The more time young and old people spend together, the more both parties benefit
Mon 12 Nov 2018 04.24 EST Last modified on Thu 15 Nov 2018 03.12 EST
We live in a society where age segregation is on the rise. Research by the Intergenerational Foundation has found that only 5% of older people in England and Wales now live near someone under 18, whereas 15% did so 25 years ago. So the idea of intergenerational care – where children and older people come together to sing, play or just chat – seems to have much to recommend it.
Studies claim this type of interaction can decrease older people’s loneliness, delay mental decline, lower blood pressure and even reduce the risk of disease or death. But, at heart, the benefit of almost any interaction between young and old is self-evident, according to Lesley Carter, clinical lead at charity Age UK.
“I have seen it so often, when a child touches the hand of somebody who is perhaps very withdrawn, and not really speaking, and all of a sudden that person is alive,” says Carter. “It’s really humbling.”
However, evidence for successful outcomes remains largely anecdotal and, partly because their growth has been driven mainly from the bottom up, funding for these programmes is often short-term and uncertain.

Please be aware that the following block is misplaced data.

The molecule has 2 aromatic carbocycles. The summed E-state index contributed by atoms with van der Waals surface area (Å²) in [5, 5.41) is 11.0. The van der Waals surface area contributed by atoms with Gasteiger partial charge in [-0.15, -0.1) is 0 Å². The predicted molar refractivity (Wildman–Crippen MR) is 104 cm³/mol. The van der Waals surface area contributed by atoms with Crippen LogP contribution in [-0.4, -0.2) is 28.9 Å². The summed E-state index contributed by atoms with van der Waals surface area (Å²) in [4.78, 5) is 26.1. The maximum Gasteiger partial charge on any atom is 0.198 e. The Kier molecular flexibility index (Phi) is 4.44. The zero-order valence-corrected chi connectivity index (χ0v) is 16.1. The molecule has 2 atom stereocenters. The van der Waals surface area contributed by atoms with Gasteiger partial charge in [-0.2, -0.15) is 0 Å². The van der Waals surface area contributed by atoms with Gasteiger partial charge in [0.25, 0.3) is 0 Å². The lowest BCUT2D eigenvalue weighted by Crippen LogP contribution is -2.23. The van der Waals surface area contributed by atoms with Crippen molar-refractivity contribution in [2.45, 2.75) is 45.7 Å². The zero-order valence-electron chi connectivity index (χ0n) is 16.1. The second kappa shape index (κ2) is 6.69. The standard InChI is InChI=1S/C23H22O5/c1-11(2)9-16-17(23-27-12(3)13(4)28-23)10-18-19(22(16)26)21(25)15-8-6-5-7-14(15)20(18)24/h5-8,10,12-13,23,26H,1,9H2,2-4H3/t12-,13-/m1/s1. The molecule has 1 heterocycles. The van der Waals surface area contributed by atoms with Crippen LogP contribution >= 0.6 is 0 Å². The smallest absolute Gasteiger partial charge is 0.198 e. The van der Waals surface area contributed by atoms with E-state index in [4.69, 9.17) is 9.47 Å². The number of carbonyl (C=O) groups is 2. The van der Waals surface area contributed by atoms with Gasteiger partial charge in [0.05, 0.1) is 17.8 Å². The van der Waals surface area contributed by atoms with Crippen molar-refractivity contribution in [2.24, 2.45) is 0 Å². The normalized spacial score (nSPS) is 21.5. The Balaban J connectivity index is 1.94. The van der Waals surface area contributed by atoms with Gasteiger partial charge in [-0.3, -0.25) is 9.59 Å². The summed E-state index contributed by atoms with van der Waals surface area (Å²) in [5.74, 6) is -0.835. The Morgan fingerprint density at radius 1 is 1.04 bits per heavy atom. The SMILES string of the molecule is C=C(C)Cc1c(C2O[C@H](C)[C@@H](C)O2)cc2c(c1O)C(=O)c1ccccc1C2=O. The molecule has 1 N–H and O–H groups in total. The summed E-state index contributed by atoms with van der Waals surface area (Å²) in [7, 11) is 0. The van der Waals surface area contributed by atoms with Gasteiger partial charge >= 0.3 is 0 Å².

Prof Sarah Harper, an Oxford University gerontologist, points out that these initiatives are very small-scale and barely scratch the surface of the problem of social isolation: “We can learn a lot from them, but I don’t think this is going to be the solution.”
Intergenerational care started in Japan in the 1970s and was soon enthusiastically adopted in many other countries, including the US and Australia. The UK was slower off the mark, but there has been a rapid expansion in the past two years, inspired in part by the hit Channel 4 show, Old People’s Home for 4 Year Olds, which has just completed a second series.